That gay black cowboy song that's like a minute and a half long being the biggest thing of 2019 shows we can still have weird hits. Probably not as prevalent now, but social media has a way to circumvent a lot of industry pull today that wasn't a thing back then.
But the reach of hit songs is much less than it once was. The structure of mainstream is much smaller than it once was, as the industry is guided more by genre and delivery method now. Back in 1980, it was radio and only radio, and Top 40 reached a larger percentage. Today, it's easy to be a heavy consumer of music and never sniff the mainstream. (Television is the same way.) We'll never have huge star like Michael Jackson or Madonna or the Beatles again. The landscape just isn't conducive to that kind of mass appeal.
I see what you mean but arent there plenty of "new" mega artists right now, not strictly in the rock realm but more pop and/or hip hop.
That capture the public's imagination in a way that even non-music fans couldn't help knowing about Elvis or the Beatles. There are still artists that sell millions—the mainstream industry is wholly reliant on a few mega sellers at the expense of a wider team—but the notion of a huge figure that commands attention from music fans and non- alike, nah.
Correct. There are people who shift millions of units that I've never even heard of.
There's a tiny, tiny hopeful part of me that says you guys are running a Kaufmanesque long con on the board

revbob
User avatar
Unknown Immortal
Posts: 13032
Joined: 16 Jun 2008, 12:31pm
Location: The Frozen Tundra

Re: The Ultimate Women's Album - Side 1 Track 2 Vote - Round 2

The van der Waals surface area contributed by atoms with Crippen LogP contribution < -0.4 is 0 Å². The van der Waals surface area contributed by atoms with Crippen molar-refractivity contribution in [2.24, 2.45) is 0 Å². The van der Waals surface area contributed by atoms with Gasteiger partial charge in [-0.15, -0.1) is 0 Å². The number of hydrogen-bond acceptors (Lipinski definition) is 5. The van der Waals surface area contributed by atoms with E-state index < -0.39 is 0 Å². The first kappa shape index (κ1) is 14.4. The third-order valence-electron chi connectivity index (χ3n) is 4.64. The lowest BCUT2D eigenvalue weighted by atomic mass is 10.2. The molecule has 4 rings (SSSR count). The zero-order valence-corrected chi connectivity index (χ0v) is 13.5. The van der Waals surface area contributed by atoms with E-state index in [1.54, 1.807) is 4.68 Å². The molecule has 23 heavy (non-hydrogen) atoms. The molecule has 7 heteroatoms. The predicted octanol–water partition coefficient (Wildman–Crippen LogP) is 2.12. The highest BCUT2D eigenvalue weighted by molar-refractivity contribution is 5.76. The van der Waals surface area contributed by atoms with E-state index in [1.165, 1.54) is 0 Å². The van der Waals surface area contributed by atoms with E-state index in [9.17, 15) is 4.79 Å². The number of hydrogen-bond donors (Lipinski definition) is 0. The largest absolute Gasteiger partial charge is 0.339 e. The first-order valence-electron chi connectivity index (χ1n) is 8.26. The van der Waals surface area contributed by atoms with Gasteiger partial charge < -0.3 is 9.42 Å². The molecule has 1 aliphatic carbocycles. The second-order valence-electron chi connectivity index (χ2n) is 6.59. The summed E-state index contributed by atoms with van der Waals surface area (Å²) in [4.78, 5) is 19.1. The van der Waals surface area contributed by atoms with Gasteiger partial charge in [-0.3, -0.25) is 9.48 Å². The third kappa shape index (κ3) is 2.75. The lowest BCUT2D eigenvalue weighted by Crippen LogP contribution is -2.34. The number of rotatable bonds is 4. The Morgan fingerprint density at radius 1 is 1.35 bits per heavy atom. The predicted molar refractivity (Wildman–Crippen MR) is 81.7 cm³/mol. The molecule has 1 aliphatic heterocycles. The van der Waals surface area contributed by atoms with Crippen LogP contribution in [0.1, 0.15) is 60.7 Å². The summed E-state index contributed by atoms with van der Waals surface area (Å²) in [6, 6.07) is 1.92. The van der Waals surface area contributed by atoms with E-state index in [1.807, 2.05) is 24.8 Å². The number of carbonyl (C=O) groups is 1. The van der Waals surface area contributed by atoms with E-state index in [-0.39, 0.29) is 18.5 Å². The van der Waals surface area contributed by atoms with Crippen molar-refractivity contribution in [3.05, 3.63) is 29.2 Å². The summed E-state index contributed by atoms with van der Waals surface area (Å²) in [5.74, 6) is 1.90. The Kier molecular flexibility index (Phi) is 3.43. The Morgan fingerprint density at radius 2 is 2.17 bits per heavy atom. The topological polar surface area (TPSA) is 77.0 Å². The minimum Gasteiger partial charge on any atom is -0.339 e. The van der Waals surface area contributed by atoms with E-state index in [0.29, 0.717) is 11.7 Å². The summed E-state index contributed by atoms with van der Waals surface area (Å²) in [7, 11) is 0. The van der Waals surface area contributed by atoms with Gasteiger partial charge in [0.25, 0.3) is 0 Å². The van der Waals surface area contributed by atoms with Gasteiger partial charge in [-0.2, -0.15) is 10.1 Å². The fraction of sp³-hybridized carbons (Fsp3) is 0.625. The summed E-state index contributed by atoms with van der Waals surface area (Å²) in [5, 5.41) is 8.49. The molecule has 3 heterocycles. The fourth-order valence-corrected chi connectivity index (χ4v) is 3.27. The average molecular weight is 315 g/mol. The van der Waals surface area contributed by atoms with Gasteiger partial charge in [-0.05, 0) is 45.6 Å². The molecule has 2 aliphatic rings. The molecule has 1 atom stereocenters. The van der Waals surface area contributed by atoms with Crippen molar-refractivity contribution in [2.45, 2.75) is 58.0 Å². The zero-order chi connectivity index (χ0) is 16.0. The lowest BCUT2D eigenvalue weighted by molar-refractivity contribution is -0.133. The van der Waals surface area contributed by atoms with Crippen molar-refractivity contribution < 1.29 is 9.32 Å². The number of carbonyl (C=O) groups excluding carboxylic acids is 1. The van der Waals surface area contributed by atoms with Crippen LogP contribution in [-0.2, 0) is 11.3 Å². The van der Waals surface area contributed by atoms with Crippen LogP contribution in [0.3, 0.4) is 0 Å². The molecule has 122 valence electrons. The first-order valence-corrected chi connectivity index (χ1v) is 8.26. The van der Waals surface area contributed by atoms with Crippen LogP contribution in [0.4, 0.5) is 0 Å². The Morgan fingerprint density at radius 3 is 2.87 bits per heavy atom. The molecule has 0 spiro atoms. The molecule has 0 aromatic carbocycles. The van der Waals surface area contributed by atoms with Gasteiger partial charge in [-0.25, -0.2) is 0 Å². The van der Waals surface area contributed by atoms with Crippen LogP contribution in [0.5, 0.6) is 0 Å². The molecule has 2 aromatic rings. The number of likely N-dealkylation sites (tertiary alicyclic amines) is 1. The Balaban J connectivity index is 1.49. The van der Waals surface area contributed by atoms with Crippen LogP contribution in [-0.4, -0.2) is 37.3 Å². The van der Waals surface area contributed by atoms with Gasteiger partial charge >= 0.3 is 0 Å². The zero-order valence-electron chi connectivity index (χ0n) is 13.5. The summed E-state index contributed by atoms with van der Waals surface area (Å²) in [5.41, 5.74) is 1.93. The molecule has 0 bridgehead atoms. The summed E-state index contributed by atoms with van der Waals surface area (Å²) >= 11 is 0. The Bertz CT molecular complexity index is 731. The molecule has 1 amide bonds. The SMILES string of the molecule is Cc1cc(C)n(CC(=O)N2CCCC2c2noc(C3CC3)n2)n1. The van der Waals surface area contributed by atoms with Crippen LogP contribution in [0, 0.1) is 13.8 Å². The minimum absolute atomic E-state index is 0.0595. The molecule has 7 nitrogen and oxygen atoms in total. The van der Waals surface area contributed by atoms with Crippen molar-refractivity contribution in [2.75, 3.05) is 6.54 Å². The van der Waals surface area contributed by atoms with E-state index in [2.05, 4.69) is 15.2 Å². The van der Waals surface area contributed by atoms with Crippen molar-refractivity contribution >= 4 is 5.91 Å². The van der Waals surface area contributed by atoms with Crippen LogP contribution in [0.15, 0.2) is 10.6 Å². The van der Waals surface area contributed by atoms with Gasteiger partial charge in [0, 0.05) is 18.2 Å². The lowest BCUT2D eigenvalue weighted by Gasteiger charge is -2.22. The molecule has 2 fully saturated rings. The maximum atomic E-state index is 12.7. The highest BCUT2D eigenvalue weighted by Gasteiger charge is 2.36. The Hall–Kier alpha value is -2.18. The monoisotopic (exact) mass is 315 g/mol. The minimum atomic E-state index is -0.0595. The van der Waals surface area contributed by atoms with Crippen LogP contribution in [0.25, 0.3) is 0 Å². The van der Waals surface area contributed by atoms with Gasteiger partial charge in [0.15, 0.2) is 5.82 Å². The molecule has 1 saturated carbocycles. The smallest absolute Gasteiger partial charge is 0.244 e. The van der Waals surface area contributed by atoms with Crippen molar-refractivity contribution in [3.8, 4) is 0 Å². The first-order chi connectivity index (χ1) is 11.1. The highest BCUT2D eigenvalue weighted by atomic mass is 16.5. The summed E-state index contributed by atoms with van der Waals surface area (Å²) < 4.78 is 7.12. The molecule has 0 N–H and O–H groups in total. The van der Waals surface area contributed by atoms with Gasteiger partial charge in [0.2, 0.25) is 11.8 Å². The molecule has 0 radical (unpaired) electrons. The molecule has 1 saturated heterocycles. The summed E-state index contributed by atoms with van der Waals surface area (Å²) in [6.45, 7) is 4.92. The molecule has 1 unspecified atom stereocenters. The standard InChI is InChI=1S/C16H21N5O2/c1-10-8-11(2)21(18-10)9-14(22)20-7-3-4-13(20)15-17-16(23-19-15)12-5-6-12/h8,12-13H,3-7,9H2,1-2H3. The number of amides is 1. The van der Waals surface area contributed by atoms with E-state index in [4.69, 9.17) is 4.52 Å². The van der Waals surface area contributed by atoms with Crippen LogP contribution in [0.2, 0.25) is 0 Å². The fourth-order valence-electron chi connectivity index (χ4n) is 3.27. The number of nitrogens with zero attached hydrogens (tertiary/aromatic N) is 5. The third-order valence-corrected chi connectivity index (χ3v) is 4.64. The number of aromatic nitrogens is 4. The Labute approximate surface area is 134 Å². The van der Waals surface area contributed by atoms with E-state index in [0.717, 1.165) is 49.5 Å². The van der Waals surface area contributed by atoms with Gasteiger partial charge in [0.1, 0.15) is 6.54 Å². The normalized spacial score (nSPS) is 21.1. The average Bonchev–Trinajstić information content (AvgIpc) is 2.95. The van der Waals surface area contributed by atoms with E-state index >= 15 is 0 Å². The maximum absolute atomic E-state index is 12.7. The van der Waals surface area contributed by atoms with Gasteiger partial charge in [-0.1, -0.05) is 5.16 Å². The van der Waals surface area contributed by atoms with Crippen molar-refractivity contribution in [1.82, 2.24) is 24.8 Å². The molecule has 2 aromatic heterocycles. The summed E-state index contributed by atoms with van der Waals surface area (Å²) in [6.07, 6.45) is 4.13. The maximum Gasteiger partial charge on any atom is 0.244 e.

Post by revbob »

Dr. Medulla wrote:
13 Jul 2020, 1:14pm
revbob wrote:
13 Jul 2020, 12:53pm
Dr. Medulla wrote:
13 Jul 2020, 12:05pm
matedog wrote:
13 Jul 2020, 11:53am
Dr. Medulla wrote:
13 Jul 2020, 11:30am


Yep, completely (even tho I was too young and unexposed to experience it at the time). The trauma experienced within the record industry provided a rare opportunity, and one that won't come around again because the structure is utterly fragmented now.
That gay black cowboy song that's like a minute and a half long being the biggest thing of 2019 shows we can still have weird hits. Probably not as prevalent now, but social media has a way to circumvent a lot of industry pull today that wasn't a thing back then.
But the reach of hit songs is much less than it once was. The structure of mainstream is much smaller than it once was, as the industry is guided more by genre and delivery method now. Back in 1980, it was radio and only radio, and Top 40 reached a larger percentage. Today, it's easy to be a heavy consumer of music and never sniff the mainstream. (Television is the same way.) We'll never have huge star like Michael Jackson or Madonna or the Beatles again. The landscape just isn't conducive to that kind of mass appeal.
I see what you mean but arent there plenty of "new" mega artists right now, not strictly in the rock realm but more pop and/or hip hop.